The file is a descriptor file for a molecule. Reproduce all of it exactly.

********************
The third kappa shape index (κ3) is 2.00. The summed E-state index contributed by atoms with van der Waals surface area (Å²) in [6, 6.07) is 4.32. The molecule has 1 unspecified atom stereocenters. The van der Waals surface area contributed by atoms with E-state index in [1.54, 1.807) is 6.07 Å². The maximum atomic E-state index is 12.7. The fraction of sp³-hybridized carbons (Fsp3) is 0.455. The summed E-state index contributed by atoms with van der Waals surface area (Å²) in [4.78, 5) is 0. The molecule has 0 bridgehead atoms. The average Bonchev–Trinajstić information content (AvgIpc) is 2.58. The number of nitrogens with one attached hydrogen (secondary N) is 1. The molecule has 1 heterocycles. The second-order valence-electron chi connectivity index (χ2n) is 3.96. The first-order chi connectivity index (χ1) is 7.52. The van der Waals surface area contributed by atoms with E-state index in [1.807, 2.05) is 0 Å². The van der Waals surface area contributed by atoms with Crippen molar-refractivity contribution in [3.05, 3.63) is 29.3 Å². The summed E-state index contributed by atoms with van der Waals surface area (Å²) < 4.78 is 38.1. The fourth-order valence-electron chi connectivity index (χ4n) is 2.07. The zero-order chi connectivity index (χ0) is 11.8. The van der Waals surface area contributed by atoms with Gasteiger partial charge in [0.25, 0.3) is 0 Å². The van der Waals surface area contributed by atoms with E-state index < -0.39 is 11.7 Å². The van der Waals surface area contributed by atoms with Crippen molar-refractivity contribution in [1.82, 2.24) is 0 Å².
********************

The third kappa shape index (κ3) is 2.00. The summed E-state index contributed by atoms with van der Waals surface area (Å²) in [6, 6.07) is 4.32. The molecule has 1 unspecified atom stereocenters. The van der Waals surface area contributed by atoms with E-state index in [1.54, 1.807) is 6.07 Å². The maximum atomic E-state index is 12.7. The fraction of sp³-hybridized carbons (Fsp3) is 0.455. The summed E-state index contributed by atoms with van der Waals surface area (Å²) in [4.78, 5) is 0. The molecule has 0 bridgehead atoms. The average Bonchev–Trinajstić information content (AvgIpc) is 2.58. The number of nitrogens with one attached hydrogen (secondary N) is 1. The molecule has 1 heterocycles. The second-order valence-electron chi connectivity index (χ2n) is 3.96. The first-order chi connectivity index (χ1) is 7.52. The van der Waals surface area contributed by atoms with E-state index in [1.807, 2.05) is 0 Å². The van der Waals surface area contributed by atoms with Crippen molar-refractivity contribution in [3.05, 3.63) is 29.3 Å². The summed E-state index contributed by atoms with van der Waals surface area (Å²) < 4.78 is 38.1. The fourth-order valence-electron chi connectivity index (χ4n) is 2.07. The zero-order chi connectivity index (χ0) is 11.8. The van der Waals surface area contributed by atoms with Gasteiger partial charge in [0.25, 0.3) is 0 Å². The van der Waals surface area contributed by atoms with E-state index < -0.39 is 11.7 Å². The van der Waals surface area contributed by atoms with Crippen molar-refractivity contribution in [1.82, 2.24) is 0 Å².